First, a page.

Young people’s self-care tips for self-isolation
Now that most of us are self-isolating due to the coronavirus pandemic, it is more important than ever to practise self-care and look after ourselves. We asked our bloggers and Activists what they’re doing to look after their mental health while they’re staying at home. Here’s what they said.
Don’t forget the basics
“Look after the basics first; eat regular meals, drink plenty of water, have regular showers and try to get enough sleep. If you can, continue to access therapy or counselling online, or find an online peer support group. Keep taking your meds and use the YoungMinds Crisis Messenger text line if you need to.”
– Nikki, 22
Maintain a routine
“Everyone’s different, but I personally cannot cope without a routine or daily plan. Try to set an alarm if you know you oversleep, and force yourself to get up and do something – whether it’s exercise, eating or academia, getting out of bed will help you avoid falling into a slump. Try to get changed to signal to yourself that it’s no longer sleep time (even if it’s just into different pjs – it’s the action itself that helps). It could also be helpful to go for a walk in the fresh air every day to get you out of the house as well as releasing endorphins (you can find the latest government guidance on leaving your home here).”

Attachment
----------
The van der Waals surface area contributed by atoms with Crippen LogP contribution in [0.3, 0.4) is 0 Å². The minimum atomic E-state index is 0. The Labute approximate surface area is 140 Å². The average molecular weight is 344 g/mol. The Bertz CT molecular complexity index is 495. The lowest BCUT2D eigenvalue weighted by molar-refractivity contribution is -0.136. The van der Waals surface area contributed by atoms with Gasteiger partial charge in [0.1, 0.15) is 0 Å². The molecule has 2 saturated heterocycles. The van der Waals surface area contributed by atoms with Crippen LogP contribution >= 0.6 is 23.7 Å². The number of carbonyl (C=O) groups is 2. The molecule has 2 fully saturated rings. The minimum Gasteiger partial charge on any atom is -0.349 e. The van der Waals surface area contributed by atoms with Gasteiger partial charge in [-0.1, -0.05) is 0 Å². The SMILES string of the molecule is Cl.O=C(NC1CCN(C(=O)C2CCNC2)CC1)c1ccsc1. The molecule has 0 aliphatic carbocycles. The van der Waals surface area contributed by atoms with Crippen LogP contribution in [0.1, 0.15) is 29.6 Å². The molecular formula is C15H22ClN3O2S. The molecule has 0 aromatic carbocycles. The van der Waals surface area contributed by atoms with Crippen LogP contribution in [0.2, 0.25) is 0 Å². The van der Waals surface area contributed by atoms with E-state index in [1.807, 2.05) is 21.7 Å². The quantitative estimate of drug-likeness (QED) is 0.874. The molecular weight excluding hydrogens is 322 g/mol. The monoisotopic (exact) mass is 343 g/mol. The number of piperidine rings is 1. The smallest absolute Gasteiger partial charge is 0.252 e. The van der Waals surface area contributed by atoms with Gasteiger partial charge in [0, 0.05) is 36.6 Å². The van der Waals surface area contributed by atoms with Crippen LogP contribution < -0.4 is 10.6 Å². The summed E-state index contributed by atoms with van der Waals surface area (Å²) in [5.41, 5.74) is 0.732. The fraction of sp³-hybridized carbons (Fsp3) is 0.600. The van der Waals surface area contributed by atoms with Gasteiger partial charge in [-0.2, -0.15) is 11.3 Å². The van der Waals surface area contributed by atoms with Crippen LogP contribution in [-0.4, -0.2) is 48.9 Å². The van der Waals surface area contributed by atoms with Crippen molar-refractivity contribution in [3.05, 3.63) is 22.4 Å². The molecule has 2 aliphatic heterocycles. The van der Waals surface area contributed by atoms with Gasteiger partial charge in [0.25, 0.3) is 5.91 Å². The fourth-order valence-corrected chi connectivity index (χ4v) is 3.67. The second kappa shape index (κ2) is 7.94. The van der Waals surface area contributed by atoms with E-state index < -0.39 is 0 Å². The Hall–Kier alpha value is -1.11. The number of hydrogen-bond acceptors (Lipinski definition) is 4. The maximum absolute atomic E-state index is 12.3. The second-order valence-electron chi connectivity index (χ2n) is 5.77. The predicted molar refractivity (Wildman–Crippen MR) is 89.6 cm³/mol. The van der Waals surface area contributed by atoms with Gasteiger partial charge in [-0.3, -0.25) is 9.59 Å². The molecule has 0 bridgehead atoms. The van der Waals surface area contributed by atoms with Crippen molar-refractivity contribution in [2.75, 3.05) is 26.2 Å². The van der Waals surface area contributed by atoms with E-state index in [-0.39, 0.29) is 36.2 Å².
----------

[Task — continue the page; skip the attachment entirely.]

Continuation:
– Tara, 17
As hard as it can be when you have no deadlines, it is important to try and keep a regular routine. Try to wake up and go to sleep at a time that suits you – and stick to the same time every day where possible. It also helps to keep as much from your normal routine as possible; for example, dress in work clothes when the work day begins.”
– Dhyana, 18
Set yourself achievable goals
“Give yourself a goal each day. Having something to aim for will give you a purpose, and mini goals are particularly great in giving yourself a confidence boost.
“It could be something like cooking a meal for whoever you live with, writing a set of flashcards for school, getting around to sorting out your wardrobe or going for a walk (you can find the latest government guidance on leaving your home here). Whatever you do will give you a sense of achievement and will also be beneficial to your body/brain.”
“You don’t have to plan your day to the exact minute. Instead, write out goals, big or small, that you would like to achieve in the day. You can then allocate these tasks to the morning, afternoon or evening. While our usual routines might seem to be out of the window, it is important for our mental wellbeing that we try to maintain a sense of normality in our lives.”
– Elsie, 17